With his nose to the zeitgeist, the author of Generation X again examines the angst of the white-collar, under set in this entertaining tale of computer techies . They are Microserfs—six code-crunching computer whizzes who spend upward of sixteen hours a day “coding” and eating “flat” foods (food which, like Kraft. Microserfs. Seven Days in the Life of Young Microsoft. Maybe the search for the next great compelling application is really the search for human.
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Loads of people, for whom it was not part of their morning childhood routine, that’s who. Dan and his colleagues would understand that desire as they ventured from their innominate apartments into the suburban night, probably stopping at agrabbing mjcroserfs to eat, and talking about where to go next. I enjoy reading nerdy lists of things, like which school is the nerdiest answer: The story of several software developers in the middle 90s who form a kind of surrogate family and look for meaning in their lives is far from the experiences with which I was familiar, but the milieu is the same.
I bought it couplland it had a neat mirror cover micdoserfs a Lego man. Pepperwings Mar 20, It seems everyone is grasping onto the Captain Crunch scene as the one really well written half paragraph in the whole damn book. The abridged audiobook for Microserfs was read by Matthew Perry. I read and re-read it through high school and college.
Microserfs · Douglas Coupland
The TimesJune 24, In it was a humorous examination of current Silicon Valley culture; now, inthis book is a detailed document of the beginning of this new historical epoch which we are living in. Dated references to things like Doom and Myst.
Or, again, so it seems to me. In “Microserfs,” characters bond through their efforts to find a meaningful purpose in life beyond the realms of Microsoft, while the characters if “JPod” immerse themselves in their technology-focused jobs to escape the reality of their lives in which they struggle to communicate their feelings and deal with their pasts.
It’s also got plenty of computer talk: Yet for an author of books in which technology regularly takes center stage, Coupland isn’t particularly interested in it from a practical point of view. Coupland revisited many of the ideas in Microserfs in his novel JPodwhich has been labeled ” Microserfs for the Google generation “. Life at the campus feels like a feudalistic society, with Bill Gates as the lord, and the employees the serfs.
I first read and loved it inshortly after moving to Silicon Valley myself, so rereading it was strongly nostalgic of both the era and my younger self. Known as “microserfs,” they spend upward of 16 hours a day “coding” writing software as they eat “flat” foods such as Kraft singles, which can be passed undernea Narrated in the form of a Powerbook entry by Dan Underwood, a computer programmer for Microsoft, this state-of-the-art novel about life in the ’90s follows the adventures of six code-crunching computer whizzes.
Douglas Coupland is what I think of as a zeitgeist writer.
Douglas Coupland has been a keen observer of technology’s impact on society for almost two decades. Nothing too unusual,” he tells Silicon.
The American Experience doupland Fiction There are many like it, but this one is mine.
Microserfs – Wikipedia
My computer is my best friend. This was a surprise. The characters’ lives change drastically once they leave the limited sphere of the Microsoft campus and enter the world of “One-Point-Oh”. In some ways, they detest their own lego-ization, they fear the duality that seems to divide their minds and their bodies, they struggle with what a prism identity is becoming, and fight to assert their true selves in tandem with technology.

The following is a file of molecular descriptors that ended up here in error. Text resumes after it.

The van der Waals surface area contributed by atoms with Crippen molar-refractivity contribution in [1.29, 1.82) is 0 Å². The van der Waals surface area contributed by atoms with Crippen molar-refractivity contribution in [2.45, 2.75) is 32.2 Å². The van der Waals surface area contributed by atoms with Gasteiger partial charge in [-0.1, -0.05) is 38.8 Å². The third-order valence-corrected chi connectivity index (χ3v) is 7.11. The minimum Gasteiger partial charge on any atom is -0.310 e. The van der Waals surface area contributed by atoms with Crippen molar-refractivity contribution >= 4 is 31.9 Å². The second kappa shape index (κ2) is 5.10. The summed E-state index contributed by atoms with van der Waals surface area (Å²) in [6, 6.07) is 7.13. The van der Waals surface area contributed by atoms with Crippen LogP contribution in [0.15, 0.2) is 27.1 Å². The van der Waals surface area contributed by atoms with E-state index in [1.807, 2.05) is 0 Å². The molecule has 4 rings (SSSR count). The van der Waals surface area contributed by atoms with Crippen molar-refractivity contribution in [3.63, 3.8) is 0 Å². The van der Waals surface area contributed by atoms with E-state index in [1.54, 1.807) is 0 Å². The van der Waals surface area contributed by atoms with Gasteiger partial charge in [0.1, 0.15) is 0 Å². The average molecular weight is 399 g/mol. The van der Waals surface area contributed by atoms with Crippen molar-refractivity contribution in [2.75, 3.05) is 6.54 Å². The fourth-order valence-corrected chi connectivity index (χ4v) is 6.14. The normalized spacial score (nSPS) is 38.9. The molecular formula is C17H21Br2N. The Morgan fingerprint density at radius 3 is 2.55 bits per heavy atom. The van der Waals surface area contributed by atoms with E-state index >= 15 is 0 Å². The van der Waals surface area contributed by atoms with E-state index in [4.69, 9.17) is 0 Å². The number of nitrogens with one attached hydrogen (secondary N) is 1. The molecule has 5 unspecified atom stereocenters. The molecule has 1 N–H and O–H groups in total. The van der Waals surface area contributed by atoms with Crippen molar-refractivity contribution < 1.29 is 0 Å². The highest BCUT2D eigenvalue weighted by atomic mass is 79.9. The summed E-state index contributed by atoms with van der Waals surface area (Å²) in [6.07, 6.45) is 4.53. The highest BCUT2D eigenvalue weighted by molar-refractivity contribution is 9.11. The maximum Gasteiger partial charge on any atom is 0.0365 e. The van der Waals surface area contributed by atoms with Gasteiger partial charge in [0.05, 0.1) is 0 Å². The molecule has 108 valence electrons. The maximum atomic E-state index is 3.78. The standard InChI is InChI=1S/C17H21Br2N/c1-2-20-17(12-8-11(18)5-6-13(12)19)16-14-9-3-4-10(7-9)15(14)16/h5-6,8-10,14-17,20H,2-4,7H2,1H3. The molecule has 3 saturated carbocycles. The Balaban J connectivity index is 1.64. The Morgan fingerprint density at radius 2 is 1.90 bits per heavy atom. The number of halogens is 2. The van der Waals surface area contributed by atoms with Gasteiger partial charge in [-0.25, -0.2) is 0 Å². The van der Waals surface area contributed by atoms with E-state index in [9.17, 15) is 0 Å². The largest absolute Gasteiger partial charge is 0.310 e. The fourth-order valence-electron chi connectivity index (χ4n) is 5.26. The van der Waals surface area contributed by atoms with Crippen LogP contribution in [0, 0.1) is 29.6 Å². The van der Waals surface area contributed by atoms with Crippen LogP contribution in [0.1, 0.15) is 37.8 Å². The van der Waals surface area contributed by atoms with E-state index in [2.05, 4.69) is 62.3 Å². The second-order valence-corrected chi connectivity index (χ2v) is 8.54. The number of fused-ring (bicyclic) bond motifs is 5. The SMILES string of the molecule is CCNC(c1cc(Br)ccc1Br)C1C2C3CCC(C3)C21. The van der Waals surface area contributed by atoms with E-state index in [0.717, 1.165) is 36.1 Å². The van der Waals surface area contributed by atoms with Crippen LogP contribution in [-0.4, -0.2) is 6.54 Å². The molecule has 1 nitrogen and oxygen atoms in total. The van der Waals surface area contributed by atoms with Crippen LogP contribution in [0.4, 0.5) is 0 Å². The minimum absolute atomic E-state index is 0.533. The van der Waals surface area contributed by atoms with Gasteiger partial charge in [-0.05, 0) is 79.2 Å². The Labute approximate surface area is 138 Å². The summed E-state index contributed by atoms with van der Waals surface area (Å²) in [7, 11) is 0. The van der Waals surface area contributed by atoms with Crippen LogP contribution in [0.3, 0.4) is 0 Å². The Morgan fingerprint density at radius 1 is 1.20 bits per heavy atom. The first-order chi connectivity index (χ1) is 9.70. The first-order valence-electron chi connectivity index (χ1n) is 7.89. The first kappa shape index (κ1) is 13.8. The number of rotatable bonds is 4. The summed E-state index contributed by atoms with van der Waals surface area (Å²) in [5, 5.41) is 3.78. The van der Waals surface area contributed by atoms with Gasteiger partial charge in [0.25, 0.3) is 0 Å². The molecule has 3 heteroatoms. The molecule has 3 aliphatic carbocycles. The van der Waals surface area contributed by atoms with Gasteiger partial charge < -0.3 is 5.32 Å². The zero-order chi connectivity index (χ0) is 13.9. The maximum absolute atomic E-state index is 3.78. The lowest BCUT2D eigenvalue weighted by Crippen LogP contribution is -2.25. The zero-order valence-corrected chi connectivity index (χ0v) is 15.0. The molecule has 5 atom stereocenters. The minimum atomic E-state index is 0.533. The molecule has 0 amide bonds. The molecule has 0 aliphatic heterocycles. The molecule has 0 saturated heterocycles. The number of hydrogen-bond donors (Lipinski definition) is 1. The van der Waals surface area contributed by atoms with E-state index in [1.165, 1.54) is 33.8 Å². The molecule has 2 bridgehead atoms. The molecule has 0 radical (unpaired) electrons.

This struck me as very one point oh, so here it is. Ya quiero leerme el resto de libros de Coupland! We are masters of our enemy. Edited to include more flat foods at the request of an obsessive nerdy friend. I just chose this as my favorite book in the 30 Days Book Challenge on Facebook, so I might as well review it, even though “favorite book” is a nebulous distinction at best and “what’s your favorite book? This book miicroserfs nerds and geeks thinking, talking about many things, out loud, and I am a nerd and a geek myself, and I don’t have friends except one who listens to me when I am in my “Philosophical Mode” and I just crave having friends like Dan’s, all of whom will tolerate – no, join – me in talking I was just sucked right into it.
Microserfs by Douglas Coupland
This time around, I wondered how many of the now-familiar technical and cultural references were meaningless to me back then. Dec 16, Bryan rated it really liked it Shelves: They bond over Star Trek references and analyze the fact they all buy their clothes at The Gap. Is this book appropriate content and reading level wise for a middle school audience?
Daniel’s foundations are shaken when his father, a longtime employee of IBMis laid off. Sitting in a cave and bitching is neither noble nor romantic. He has written and performed for the Royal Shakespeare Company in Stratford, England, and in resumed his practice as a visual artist, with exhibitions in spaces in North America, Europe and Asia.
The TimesJuly 24, It’s amazing how much one can learn from a work of fiction so cleverly crafted and so loyal to the culture it intends to explore.
Exclamation points at the end of paragraphs, of course! But it’s not bad, absolutely not! This book is one of my all-time favorites, a bildungsroman of the techie world set between its two s axes: Coupland explores this world with such specific detail that you feel like you feel like you are a part of it.